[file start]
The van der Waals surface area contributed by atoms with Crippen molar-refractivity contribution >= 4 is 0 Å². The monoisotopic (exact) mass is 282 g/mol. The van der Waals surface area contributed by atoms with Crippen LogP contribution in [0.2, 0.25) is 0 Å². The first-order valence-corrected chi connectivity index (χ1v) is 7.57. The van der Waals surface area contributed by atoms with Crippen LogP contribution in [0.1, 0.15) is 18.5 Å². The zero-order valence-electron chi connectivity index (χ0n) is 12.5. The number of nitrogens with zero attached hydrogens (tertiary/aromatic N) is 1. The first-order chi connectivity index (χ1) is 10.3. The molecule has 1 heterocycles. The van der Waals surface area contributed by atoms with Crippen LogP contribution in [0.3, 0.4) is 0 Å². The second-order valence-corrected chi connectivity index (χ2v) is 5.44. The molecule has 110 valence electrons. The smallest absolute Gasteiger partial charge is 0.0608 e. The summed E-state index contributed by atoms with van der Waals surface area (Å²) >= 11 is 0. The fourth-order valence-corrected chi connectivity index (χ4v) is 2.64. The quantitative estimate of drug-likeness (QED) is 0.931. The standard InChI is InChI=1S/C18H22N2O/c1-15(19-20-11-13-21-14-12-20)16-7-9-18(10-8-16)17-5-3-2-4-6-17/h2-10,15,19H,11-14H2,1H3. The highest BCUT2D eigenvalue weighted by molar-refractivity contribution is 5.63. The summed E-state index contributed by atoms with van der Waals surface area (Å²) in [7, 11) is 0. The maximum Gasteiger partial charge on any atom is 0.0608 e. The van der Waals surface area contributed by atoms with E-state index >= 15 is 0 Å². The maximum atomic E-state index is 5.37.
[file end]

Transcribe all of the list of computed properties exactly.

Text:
The van der Waals surface area contributed by atoms with Crippen molar-refractivity contribution >= 4 is 0 Å². The monoisotopic (exact) mass is 282 g/mol. The van der Waals surface area contributed by atoms with Crippen LogP contribution in [0.2, 0.25) is 0 Å². The first-order valence-corrected chi connectivity index (χ1v) is 7.57. The van der Waals surface area contributed by atoms with Crippen LogP contribution in [0.1, 0.15) is 18.5 Å². The zero-order valence-electron chi connectivity index (χ0n) is 12.5. The number of nitrogens with zero attached hydrogens (tertiary/aromatic N) is 1. The first-order chi connectivity index (χ1) is 10.3. The molecule has 1 heterocycles. The van der Waals surface area contributed by atoms with Crippen LogP contribution in [0.3, 0.4) is 0 Å². The second-order valence-corrected chi connectivity index (χ2v) is 5.44. The molecule has 110 valence electrons. The smallest absolute Gasteiger partial charge is 0.0608 e. The summed E-state index contributed by atoms with van der Waals surface area (Å²) >= 11 is 0. The fourth-order valence-corrected chi connectivity index (χ4v) is 2.64. The quantitative estimate of drug-likeness (QED) is 0.931. The standard InChI is InChI=1S/C18H22N2O/c1-15(19-20-11-13-21-14-12-20)16-7-9-18(10-8-16)17-5-3-2-4-6-17/h2-10,15,19H,11-14H2,1H3. The highest BCUT2D eigenvalue weighted by molar-refractivity contribution is 5.63. The summed E-state index contributed by atoms with van der Waals surface area (Å²) in [7, 11) is 0. The maximum Gasteiger partial charge on any atom is 0.0608 e. The van der Waals surface area contributed by atoms with E-state index >= 15 is 0 Å². The maximum atomic E-state index is 5.37.